Eliezer

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Eliezer (Hebrew: אֱלִיעֶזֶר, Modern: Eli'ezer, Tiberian: ʼĔlîʻézer, "Help/Court of El") was the name of at least three different individuals in the Bible.

Eliezer of Damascus[edit]

Isaac's servant tying the bracelet on Rebecca's arm by Benjamin West. The servant in question was possibly Eliezer of Damascus.

Eliezer of Damascus (Hebrew: דַּמֶּשֶׂק אֱלִיעֶזֶר, Modern: Damméseq Eliʿézer, Tiberian: Damméśeq ʾĔlîʿézer) was, according to the Targums, the son of Nimrod.[1] Eliezer was head of the patriarch Abraham's household, as mentioned in the Book of Genesis (15:2).

And Abram said, "My Lord, Hashem/Elohim: What can you give me seeing that I go childless, and the steward of my house is the Damascene Eliezer?" — Lech-Lecha[2]

Medieval biblical exegetes have explained the noun ben mešeq as meaning "butler; steward; overseer",[3] while the name Damméseq Eliʿézer is explained by Targum Onkelos as meaning "Eliezer the Damascene." Others say that he was given the name "Damascus" by Abraham who purchased Eliezer from Nimrod, and had passed through the city of Damascus while returning with his servant from Babylonia.[3] Other translations of Genesis describe Eliezer as Abraham's heir.[4]

There is an interpretation in Bereshit Rabbah (43:2), cited by Rashi, that Eliezer went alone with Abraham to rescue Lot, with the reference to "his initiates" stated to be 318 in number (Genesis 14:14) being the numerical value of Eliezer's name in Hebrew, interpreted in tractate Nedarim (32a) as Abraham not wishing to rely on a miracle by taking only one individual.[5]

The servant of Abraham[edit]

According to most interpretations, the unnamed "servant, the elder of [Abraham's] house, that ruled over all that he had," (Genesis 24:2) who obtained Rebeccah as a bride for Isaac, was the same Eliezer. Although he is not named in the Bible, but only described as "Abraham's servant" (Genesis 24:34), Jewish tradition has that his name was Eliezer.[6]

The son of Moses[edit]

Eliezer was Moses' and Zipporah's second son. His name means "Help of my God" in Hebrew.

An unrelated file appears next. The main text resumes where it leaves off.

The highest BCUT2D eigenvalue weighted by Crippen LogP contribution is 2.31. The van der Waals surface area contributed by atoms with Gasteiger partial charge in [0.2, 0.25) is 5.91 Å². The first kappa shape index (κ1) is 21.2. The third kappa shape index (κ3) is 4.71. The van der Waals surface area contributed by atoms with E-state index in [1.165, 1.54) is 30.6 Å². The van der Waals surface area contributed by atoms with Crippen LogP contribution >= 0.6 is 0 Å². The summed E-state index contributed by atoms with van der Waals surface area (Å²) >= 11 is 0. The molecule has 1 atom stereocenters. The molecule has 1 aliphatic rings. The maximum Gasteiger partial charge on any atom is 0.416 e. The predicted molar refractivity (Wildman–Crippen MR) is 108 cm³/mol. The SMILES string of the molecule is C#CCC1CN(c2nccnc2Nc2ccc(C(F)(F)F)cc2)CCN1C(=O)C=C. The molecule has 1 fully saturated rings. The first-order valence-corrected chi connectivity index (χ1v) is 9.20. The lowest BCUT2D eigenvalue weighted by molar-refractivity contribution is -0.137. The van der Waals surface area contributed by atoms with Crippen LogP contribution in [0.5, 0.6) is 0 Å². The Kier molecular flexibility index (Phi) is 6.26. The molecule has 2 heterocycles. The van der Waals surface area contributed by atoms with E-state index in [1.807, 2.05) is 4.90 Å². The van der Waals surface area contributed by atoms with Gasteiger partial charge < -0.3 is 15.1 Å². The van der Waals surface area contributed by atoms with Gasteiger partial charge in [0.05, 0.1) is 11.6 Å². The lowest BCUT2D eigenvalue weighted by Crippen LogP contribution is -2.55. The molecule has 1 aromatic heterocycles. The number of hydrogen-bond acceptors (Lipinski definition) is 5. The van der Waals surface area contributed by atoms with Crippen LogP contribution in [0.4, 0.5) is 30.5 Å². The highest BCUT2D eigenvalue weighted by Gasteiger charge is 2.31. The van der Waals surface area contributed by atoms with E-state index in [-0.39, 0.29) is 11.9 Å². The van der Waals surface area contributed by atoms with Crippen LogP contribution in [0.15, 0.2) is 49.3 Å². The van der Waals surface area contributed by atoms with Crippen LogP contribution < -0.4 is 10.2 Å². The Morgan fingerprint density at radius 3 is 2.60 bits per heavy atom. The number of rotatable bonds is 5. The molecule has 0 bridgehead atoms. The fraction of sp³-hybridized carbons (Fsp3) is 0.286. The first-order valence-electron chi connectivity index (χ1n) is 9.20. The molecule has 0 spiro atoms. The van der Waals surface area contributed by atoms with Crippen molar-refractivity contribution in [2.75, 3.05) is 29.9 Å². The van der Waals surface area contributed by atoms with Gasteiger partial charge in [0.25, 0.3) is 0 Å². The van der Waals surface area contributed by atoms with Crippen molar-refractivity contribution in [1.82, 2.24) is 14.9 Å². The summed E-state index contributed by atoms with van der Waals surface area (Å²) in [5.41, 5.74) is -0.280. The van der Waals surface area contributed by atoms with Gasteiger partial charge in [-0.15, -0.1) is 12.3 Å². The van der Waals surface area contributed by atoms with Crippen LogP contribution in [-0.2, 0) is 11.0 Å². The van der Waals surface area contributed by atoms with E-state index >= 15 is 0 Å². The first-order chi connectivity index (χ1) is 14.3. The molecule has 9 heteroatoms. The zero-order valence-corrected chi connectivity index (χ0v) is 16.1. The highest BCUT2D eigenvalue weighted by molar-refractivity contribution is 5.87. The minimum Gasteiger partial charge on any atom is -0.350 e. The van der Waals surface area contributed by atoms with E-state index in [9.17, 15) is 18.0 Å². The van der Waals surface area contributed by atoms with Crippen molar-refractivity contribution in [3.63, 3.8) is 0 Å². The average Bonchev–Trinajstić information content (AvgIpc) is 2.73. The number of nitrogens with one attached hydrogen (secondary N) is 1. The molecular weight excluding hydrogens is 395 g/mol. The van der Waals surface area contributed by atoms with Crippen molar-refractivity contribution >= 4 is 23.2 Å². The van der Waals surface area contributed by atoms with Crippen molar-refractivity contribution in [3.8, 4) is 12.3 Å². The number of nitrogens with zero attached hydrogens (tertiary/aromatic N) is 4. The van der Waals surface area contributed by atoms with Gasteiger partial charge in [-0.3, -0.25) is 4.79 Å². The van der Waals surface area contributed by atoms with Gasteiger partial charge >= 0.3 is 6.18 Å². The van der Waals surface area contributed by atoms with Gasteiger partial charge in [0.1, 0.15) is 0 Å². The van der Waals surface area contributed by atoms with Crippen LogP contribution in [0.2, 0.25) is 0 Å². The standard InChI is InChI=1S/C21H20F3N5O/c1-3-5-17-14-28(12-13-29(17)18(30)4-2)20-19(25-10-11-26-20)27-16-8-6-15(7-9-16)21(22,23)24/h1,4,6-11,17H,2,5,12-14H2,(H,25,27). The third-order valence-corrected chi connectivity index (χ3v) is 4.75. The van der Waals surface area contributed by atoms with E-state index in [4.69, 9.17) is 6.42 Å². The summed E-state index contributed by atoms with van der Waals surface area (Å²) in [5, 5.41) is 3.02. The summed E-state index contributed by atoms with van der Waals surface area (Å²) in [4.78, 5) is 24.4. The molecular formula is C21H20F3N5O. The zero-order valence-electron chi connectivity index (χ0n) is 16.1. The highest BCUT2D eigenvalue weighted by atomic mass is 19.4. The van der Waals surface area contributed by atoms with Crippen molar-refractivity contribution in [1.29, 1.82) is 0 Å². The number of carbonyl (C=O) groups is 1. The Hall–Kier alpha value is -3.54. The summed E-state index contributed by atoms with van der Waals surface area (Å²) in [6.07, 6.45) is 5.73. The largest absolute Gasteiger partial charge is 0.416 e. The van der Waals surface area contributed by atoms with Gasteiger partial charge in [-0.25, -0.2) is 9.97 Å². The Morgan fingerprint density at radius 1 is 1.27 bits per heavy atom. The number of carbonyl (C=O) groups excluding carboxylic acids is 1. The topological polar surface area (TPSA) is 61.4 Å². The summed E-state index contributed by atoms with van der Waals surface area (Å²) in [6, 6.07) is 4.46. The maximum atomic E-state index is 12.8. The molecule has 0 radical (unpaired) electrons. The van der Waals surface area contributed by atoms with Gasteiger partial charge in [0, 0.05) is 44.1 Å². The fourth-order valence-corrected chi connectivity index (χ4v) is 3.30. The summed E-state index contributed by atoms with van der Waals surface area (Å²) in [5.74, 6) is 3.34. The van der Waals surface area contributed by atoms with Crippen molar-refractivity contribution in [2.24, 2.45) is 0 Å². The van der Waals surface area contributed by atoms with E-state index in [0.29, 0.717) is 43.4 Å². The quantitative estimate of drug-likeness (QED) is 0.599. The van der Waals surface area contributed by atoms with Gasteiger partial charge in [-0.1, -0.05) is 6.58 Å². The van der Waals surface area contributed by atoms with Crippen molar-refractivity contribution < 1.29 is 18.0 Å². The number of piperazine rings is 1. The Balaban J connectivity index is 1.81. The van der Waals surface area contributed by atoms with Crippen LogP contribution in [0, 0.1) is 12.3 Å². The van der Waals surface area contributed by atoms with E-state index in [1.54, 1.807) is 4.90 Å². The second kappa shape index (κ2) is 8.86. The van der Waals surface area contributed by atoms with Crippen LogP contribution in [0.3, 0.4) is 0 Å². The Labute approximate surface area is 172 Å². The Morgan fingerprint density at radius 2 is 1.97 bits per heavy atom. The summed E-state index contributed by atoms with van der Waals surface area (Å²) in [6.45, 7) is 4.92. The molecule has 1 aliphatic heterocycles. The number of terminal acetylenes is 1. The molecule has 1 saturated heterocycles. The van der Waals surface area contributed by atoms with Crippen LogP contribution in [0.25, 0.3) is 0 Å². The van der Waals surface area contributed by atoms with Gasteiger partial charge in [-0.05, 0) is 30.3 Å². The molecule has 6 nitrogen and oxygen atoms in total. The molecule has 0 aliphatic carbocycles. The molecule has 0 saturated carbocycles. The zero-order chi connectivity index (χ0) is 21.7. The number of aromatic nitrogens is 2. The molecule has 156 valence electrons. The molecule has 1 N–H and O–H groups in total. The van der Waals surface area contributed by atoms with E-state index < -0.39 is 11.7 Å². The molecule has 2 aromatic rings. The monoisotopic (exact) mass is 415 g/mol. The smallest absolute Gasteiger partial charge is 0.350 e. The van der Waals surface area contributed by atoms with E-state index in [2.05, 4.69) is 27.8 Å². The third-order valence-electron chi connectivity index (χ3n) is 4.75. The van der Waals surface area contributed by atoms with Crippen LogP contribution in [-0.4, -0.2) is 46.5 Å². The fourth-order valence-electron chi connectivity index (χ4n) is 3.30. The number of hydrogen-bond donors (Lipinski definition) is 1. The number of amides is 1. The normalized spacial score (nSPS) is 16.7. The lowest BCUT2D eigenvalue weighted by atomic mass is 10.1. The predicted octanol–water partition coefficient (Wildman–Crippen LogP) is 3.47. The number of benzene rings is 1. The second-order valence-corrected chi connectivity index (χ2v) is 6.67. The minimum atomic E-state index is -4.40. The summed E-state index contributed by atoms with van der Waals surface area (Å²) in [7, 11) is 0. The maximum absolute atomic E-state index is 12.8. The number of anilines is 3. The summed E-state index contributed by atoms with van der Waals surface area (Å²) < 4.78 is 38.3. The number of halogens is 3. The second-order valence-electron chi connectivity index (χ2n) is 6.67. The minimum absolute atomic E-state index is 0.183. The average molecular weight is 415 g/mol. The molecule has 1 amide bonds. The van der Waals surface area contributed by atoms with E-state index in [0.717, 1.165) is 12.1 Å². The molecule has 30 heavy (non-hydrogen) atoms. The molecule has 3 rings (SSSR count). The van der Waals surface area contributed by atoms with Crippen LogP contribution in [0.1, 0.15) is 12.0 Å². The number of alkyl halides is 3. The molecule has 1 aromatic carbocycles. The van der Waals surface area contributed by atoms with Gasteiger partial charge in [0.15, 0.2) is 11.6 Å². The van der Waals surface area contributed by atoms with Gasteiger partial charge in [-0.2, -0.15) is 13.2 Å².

The verse in the Book of Exodus (18:4) states:

The name of the (other) son was Eliezer, because 'My father's God (Elohei Avi) was my helper (Bi'ezeri), rescuing me from Pharaoh's sword.

Both Gershom and Eliezer were born during the time Moses had taken refuge in Midian and had married Jethro's daughter Zipporah.

Eliezer the prophet[edit]

A prophet called Eliezer, son of Dodavah, rebuked King Jehosophat for aligning himself with Ahaziah, the King of Israel. He and Ahaziah built ships in Ezion-Geber which were to sail to Tarshish for trade. According to 2 Chronicles (20:37), the ships sank due to his not relying on the Lord:

Eliezer son of Dodavahu of Mareshah prophesied against Jehoshaphat, saying, "Because you have made an alliance with Ahaziah, the LORD will destroy what you have made." The ships were wrecked and were not able to set sail to trade.

See also[edit]

References[edit]

  1. ^ Targum Jonathan Bereishit, 14:14
  2. ^ Scherman, Nosson, TANACH, the Stone Edition, Mesorah Publications, New York, 1996, p. 31
  3. ^ a b Nethanel ben Isaiah (1983). Sefer Me'or ha-Afelah (in Hebrew). Translated by Yosef Qafih. Kiryat Ono: Mechon Moshe. p. 86 (note 3). OCLC 970925649.
  4. ^ Apple, Raymond, "The meaning of Dammesek Eliezer, "Jewish Bible Quarterly", Vol. 45, no. 3, July–September 2017 [1].
  5. ^ Herczeg, Y.I.Z, The Torah: with Rashi's commentary, Vol.1, Mesorah Publications, New York, 2000, p. 138
  6. ^ Eliezer Zalmanov, Why Is Eliezer Anonymous?, on Chabad.org [2]